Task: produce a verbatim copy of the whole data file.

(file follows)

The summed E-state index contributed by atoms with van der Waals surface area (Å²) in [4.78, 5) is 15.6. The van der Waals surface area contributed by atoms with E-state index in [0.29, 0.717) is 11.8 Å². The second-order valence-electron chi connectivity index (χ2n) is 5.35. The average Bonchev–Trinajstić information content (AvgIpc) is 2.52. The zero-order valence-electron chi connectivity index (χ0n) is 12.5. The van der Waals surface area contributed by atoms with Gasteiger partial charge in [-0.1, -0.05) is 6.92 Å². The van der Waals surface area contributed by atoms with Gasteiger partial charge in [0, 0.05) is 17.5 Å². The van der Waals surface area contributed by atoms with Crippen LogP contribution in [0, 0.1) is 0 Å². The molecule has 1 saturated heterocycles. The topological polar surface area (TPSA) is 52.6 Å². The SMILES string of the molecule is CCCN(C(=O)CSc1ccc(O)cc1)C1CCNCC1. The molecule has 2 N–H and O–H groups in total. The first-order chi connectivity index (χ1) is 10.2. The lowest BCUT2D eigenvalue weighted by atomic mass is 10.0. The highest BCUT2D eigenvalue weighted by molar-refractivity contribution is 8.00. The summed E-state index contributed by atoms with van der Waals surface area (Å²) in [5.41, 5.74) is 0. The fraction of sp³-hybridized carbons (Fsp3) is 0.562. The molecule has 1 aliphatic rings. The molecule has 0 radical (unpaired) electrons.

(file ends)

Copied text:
The summed E-state index contributed by atoms with van der Waals surface area (Å²) in [4.78, 5) is 15.6. The van der Waals surface area contributed by atoms with E-state index in [0.29, 0.717) is 11.8 Å². The second-order valence-electron chi connectivity index (χ2n) is 5.35. The average Bonchev–Trinajstić information content (AvgIpc) is 2.52. The zero-order valence-electron chi connectivity index (χ0n) is 12.5. The van der Waals surface area contributed by atoms with Gasteiger partial charge in [-0.1, -0.05) is 6.92 Å². The van der Waals surface area contributed by atoms with Gasteiger partial charge in [0, 0.05) is 17.5 Å². The van der Waals surface area contributed by atoms with Crippen LogP contribution in [0, 0.1) is 0 Å². The molecule has 1 saturated heterocycles. The topological polar surface area (TPSA) is 52.6 Å². The SMILES string of the molecule is CCCN(C(=O)CSc1ccc(O)cc1)C1CCNCC1. The molecule has 2 N–H and O–H groups in total. The first-order chi connectivity index (χ1) is 10.2. The lowest BCUT2D eigenvalue weighted by atomic mass is 10.0. The highest BCUT2D eigenvalue weighted by molar-refractivity contribution is 8.00. The summed E-state index contributed by atoms with van der Waals surface area (Å²) in [5.41, 5.74) is 0. The fraction of sp³-hybridized carbons (Fsp3) is 0.562. The molecule has 1 aliphatic rings. The molecule has 0 radical (unpaired) electrons.